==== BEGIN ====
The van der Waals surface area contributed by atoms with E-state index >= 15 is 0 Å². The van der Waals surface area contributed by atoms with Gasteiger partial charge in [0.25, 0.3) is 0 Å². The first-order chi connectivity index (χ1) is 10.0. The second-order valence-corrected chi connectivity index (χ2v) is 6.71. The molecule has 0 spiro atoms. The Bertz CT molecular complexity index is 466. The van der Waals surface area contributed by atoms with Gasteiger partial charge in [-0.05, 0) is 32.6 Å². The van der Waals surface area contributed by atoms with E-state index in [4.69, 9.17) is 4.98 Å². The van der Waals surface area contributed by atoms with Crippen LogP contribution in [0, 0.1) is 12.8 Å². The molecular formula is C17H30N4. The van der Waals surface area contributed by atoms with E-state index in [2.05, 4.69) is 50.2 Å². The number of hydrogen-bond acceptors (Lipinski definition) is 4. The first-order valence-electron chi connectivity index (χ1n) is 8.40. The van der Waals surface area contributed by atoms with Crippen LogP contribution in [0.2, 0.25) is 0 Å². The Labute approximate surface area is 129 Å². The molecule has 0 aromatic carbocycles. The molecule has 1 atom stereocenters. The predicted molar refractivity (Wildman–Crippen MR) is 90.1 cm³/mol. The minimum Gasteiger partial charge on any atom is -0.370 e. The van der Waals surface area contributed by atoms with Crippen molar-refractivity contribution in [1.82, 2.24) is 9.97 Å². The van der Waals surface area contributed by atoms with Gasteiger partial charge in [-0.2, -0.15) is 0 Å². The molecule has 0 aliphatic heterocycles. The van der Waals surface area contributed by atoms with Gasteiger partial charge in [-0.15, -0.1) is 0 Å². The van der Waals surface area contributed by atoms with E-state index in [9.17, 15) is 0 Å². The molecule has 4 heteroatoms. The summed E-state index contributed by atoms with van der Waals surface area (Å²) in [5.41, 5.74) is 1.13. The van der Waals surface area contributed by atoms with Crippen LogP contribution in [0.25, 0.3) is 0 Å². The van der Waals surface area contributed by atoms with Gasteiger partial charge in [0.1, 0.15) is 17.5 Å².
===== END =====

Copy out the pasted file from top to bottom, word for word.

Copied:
The van der Waals surface area contributed by atoms with E-state index >= 15 is 0 Å². The van der Waals surface area contributed by atoms with Gasteiger partial charge in [0.25, 0.3) is 0 Å². The first-order chi connectivity index (χ1) is 10.0. The second-order valence-corrected chi connectivity index (χ2v) is 6.71. The molecule has 0 spiro atoms. The Bertz CT molecular complexity index is 466. The van der Waals surface area contributed by atoms with Gasteiger partial charge in [-0.05, 0) is 32.6 Å². The van der Waals surface area contributed by atoms with E-state index in [4.69, 9.17) is 4.98 Å². The van der Waals surface area contributed by atoms with Crippen LogP contribution in [0, 0.1) is 12.8 Å². The molecular formula is C17H30N4. The van der Waals surface area contributed by atoms with E-state index in [2.05, 4.69) is 50.2 Å². The number of hydrogen-bond acceptors (Lipinski definition) is 4. The first-order valence-electron chi connectivity index (χ1n) is 8.40. The van der Waals surface area contributed by atoms with Crippen LogP contribution in [0.2, 0.25) is 0 Å². The Labute approximate surface area is 129 Å². The molecule has 0 aromatic carbocycles. The molecule has 1 atom stereocenters. The predicted molar refractivity (Wildman–Crippen MR) is 90.1 cm³/mol. The minimum Gasteiger partial charge on any atom is -0.370 e. The van der Waals surface area contributed by atoms with Crippen molar-refractivity contribution in [1.82, 2.24) is 9.97 Å². The van der Waals surface area contributed by atoms with Gasteiger partial charge in [-0.2, -0.15) is 0 Å². The molecule has 0 aliphatic heterocycles. The van der Waals surface area contributed by atoms with Gasteiger partial charge in [-0.15, -0.1) is 0 Å². The van der Waals surface area contributed by atoms with E-state index in [9.17, 15) is 0 Å². The molecule has 4 heteroatoms. The summed E-state index contributed by atoms with van der Waals surface area (Å²) in [5.41, 5.74) is 1.13. The van der Waals surface area contributed by atoms with Crippen LogP contribution in [0.25, 0.3) is 0 Å². The van der Waals surface area contributed by atoms with Gasteiger partial charge in [0.1, 0.15) is 17.5 Å².